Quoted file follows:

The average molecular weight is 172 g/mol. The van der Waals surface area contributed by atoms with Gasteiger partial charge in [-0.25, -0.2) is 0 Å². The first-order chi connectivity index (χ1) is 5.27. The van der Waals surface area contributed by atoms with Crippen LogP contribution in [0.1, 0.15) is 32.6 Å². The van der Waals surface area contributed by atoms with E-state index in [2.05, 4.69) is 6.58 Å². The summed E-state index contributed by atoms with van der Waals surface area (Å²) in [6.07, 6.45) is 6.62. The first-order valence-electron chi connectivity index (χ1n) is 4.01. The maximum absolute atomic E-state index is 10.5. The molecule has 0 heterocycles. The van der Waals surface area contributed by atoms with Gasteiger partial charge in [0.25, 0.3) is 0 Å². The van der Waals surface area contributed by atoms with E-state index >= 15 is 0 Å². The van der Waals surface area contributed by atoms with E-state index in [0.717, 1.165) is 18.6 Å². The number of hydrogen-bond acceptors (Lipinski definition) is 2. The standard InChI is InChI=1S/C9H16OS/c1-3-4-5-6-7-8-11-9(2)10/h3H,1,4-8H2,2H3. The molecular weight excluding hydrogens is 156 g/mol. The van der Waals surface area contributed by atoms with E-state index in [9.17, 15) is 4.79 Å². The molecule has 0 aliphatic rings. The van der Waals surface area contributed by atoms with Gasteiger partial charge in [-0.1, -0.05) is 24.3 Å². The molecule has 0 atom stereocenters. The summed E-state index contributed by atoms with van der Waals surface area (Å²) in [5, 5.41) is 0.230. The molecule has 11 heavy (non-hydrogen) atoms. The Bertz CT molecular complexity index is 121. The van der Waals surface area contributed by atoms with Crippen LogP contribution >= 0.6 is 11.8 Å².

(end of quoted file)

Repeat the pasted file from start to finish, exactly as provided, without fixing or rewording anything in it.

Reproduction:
The average molecular weight is 172 g/mol. The van der Waals surface area contributed by atoms with Gasteiger partial charge in [-0.25, -0.2) is 0 Å². The first-order chi connectivity index (χ1) is 5.27. The van der Waals surface area contributed by atoms with Crippen LogP contribution in [0.1, 0.15) is 32.6 Å². The van der Waals surface area contributed by atoms with E-state index in [2.05, 4.69) is 6.58 Å². The summed E-state index contributed by atoms with van der Waals surface area (Å²) in [6.07, 6.45) is 6.62. The first-order valence-electron chi connectivity index (χ1n) is 4.01. The maximum absolute atomic E-state index is 10.5. The molecule has 0 heterocycles. The van der Waals surface area contributed by atoms with Gasteiger partial charge in [0.25, 0.3) is 0 Å². The van der Waals surface area contributed by atoms with E-state index >= 15 is 0 Å². The van der Waals surface area contributed by atoms with E-state index in [0.717, 1.165) is 18.6 Å². The number of hydrogen-bond acceptors (Lipinski definition) is 2. The standard InChI is InChI=1S/C9H16OS/c1-3-4-5-6-7-8-11-9(2)10/h3H,1,4-8H2,2H3. The molecular weight excluding hydrogens is 156 g/mol. The van der Waals surface area contributed by atoms with E-state index in [9.17, 15) is 4.79 Å². The molecule has 0 aliphatic rings. The van der Waals surface area contributed by atoms with Gasteiger partial charge in [-0.1, -0.05) is 24.3 Å². The molecule has 0 atom stereocenters. The summed E-state index contributed by atoms with van der Waals surface area (Å²) in [5, 5.41) is 0.230. The molecule has 11 heavy (non-hydrogen) atoms. The Bertz CT molecular complexity index is 121. The van der Waals surface area contributed by atoms with Crippen LogP contribution >= 0.6 is 11.8 Å².